UPDATE: On Friday, Garcia released a full statement of his own, which has been added to the bottom of this post.

The statements are below:

Continue reading "UPDATED South Florida members of Congress weigh in on deadly protests in Venezuela" »

February 04, 2014

Diaz-Balart to sugar baron: Hey, Alfy, try crying for democracy in Cuba instead of lost mansion

@MarcACaputo

And the hits from the Cuban exile community keep coming.

Outraged by a Washington Post report about Florida Crystals' Alfonso Fanjul appearing to sidle up to Cuba's regime, Republican Representatives Mario Diaz-Balart, Ileana Ros-Lehtinen and Sen. Marco Rubio are hammering away at him. Meantime, Democratic Rep. Joe Garcia has held his fire.

Alfy is the Democratic side of the sugar company's duo; with brother Pepe contributing to Republicans. So consider the criticism by the Republicans is a political two-fer:

Continue reading "Diaz-Balart to sugar baron: Hey, Alfy, try crying for democracy in Cuba instead of lost mansion" »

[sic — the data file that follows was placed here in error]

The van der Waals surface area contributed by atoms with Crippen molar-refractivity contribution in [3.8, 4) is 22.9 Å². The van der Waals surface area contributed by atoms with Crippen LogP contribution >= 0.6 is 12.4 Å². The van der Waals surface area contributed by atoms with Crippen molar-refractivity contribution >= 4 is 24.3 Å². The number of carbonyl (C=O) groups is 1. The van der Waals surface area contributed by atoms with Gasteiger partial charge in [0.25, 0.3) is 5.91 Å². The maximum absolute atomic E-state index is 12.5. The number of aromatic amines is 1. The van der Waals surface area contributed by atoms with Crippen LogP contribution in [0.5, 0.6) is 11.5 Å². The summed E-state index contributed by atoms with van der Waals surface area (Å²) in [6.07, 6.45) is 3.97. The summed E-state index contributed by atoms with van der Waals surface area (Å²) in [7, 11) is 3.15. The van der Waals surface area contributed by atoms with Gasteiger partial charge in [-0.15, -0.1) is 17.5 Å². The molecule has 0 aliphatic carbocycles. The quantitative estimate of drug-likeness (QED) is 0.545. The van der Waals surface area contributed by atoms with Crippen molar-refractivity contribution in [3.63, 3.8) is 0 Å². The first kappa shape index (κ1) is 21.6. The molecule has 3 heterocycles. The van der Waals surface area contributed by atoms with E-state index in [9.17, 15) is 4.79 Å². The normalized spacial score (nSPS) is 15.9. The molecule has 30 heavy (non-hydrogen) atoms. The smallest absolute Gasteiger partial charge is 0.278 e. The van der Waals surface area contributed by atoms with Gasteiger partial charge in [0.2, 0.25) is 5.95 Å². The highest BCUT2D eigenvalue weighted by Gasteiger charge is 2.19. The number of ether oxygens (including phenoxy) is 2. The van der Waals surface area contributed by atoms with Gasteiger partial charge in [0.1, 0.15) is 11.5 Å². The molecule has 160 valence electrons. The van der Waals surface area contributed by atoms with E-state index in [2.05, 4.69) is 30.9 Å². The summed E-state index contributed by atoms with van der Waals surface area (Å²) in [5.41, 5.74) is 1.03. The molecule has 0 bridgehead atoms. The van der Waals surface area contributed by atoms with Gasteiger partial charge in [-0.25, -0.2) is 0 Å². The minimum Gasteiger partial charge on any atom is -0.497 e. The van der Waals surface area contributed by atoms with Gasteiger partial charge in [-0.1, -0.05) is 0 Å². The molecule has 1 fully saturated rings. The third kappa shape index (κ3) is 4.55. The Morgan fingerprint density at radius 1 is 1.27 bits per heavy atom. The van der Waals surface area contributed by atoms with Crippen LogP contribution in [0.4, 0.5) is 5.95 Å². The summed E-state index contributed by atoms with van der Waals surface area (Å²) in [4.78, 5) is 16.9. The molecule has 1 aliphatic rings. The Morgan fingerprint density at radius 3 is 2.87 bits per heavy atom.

November 14, 2013

Poll shows immigration haunting Rep. Mario Diaz-Balart

@MarcACaputo
 
More than 6 in 10 voters in Republican Rep. Mario Diaz-Balart’s district say he needs to be more aggressive pushing immigration reform this year, according to a new poll showing that a higher number of them favor a comprehensive bill that he hasn’t yet backed.
 
The 605-voter survey, conducted by Public Policy Polling for the liberal-leaning Florida New Majority, is a sign of the troubles Diaz-Balart has faced while trying to get a bipartisan bill passed in the U.S. House, where GOP leaders have kept the issue from a vote.
 
For months, the Miami representative and others have met in secret and tried to hammer out a bill that a majority of the Republican House caucus would back.
 
But with no bill yet as the year ends, the meetings have started to haunt Diaz-Balart because advocates and voters in District 25 want to see more results.
 
“This is what happens when you’re legislating and not grandstanding,” said Diaz-Balart, who represents a majority Hispanic House seat that runs from Miami-Dade through Broward, Collier and Hendry counties.